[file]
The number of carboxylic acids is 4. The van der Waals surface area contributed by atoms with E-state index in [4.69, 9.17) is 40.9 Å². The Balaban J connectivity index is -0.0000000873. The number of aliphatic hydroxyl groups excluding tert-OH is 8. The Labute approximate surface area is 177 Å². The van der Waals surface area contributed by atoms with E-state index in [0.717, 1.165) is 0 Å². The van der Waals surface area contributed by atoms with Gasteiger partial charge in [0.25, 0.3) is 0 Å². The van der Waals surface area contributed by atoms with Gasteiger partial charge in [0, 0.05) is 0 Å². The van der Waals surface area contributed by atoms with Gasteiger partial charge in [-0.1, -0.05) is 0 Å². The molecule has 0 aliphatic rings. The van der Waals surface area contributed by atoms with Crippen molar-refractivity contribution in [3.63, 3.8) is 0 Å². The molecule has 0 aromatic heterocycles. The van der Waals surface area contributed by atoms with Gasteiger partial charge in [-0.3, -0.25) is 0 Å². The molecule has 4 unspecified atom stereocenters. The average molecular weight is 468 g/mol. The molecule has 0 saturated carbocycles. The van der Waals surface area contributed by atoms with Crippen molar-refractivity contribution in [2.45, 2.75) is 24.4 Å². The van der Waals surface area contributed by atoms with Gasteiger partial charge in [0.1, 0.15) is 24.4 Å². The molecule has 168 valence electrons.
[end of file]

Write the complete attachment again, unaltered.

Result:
The number of carboxylic acids is 4. The van der Waals surface area contributed by atoms with E-state index in [4.69, 9.17) is 40.9 Å². The Balaban J connectivity index is -0.0000000873. The number of aliphatic hydroxyl groups excluding tert-OH is 8. The Labute approximate surface area is 177 Å². The van der Waals surface area contributed by atoms with E-state index in [0.717, 1.165) is 0 Å². The van der Waals surface area contributed by atoms with Gasteiger partial charge in [0.25, 0.3) is 0 Å². The van der Waals surface area contributed by atoms with Gasteiger partial charge in [0, 0.05) is 0 Å². The van der Waals surface area contributed by atoms with Gasteiger partial charge in [-0.1, -0.05) is 0 Å². The molecule has 0 aliphatic rings. The van der Waals surface area contributed by atoms with Crippen molar-refractivity contribution in [3.63, 3.8) is 0 Å². The molecule has 0 aromatic heterocycles. The van der Waals surface area contributed by atoms with Gasteiger partial charge in [-0.3, -0.25) is 0 Å². The molecule has 4 unspecified atom stereocenters. The average molecular weight is 468 g/mol. The molecule has 0 saturated carbocycles. The van der Waals surface area contributed by atoms with Crippen molar-refractivity contribution in [2.45, 2.75) is 24.4 Å². The van der Waals surface area contributed by atoms with Gasteiger partial charge in [0.1, 0.15) is 24.4 Å². The molecule has 168 valence electrons.